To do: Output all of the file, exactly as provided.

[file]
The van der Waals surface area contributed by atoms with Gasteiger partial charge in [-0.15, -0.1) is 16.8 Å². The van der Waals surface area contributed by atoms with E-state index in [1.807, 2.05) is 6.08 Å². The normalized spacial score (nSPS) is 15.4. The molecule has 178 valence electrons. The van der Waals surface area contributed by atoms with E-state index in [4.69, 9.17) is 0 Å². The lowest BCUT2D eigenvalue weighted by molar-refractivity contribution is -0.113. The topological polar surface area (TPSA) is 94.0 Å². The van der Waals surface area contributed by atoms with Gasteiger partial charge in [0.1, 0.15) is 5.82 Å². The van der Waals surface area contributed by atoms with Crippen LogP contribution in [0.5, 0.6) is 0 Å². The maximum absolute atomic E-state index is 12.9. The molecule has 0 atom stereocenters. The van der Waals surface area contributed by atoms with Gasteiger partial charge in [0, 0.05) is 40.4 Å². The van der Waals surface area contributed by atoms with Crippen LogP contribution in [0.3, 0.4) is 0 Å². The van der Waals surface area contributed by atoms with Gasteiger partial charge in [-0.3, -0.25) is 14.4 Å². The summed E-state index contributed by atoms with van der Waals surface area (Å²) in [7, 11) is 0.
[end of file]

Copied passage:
The van der Waals surface area contributed by atoms with Gasteiger partial charge in [-0.15, -0.1) is 16.8 Å². The van der Waals surface area contributed by atoms with E-state index in [1.807, 2.05) is 6.08 Å². The normalized spacial score (nSPS) is 15.4. The molecule has 178 valence electrons. The van der Waals surface area contributed by atoms with E-state index in [4.69, 9.17) is 0 Å². The lowest BCUT2D eigenvalue weighted by molar-refractivity contribution is -0.113. The topological polar surface area (TPSA) is 94.0 Å². The van der Waals surface area contributed by atoms with Gasteiger partial charge in [0.1, 0.15) is 5.82 Å². The van der Waals surface area contributed by atoms with Crippen LogP contribution in [0.5, 0.6) is 0 Å². The maximum absolute atomic E-state index is 12.9. The molecule has 0 atom stereocenters. The van der Waals surface area contributed by atoms with Gasteiger partial charge in [0, 0.05) is 40.4 Å². The van der Waals surface area contributed by atoms with Crippen LogP contribution in [0.3, 0.4) is 0 Å². The van der Waals surface area contributed by atoms with Gasteiger partial charge in [-0.3, -0.25) is 14.4 Å². The summed E-state index contributed by atoms with van der Waals surface area (Å²) in [7, 11) is 0.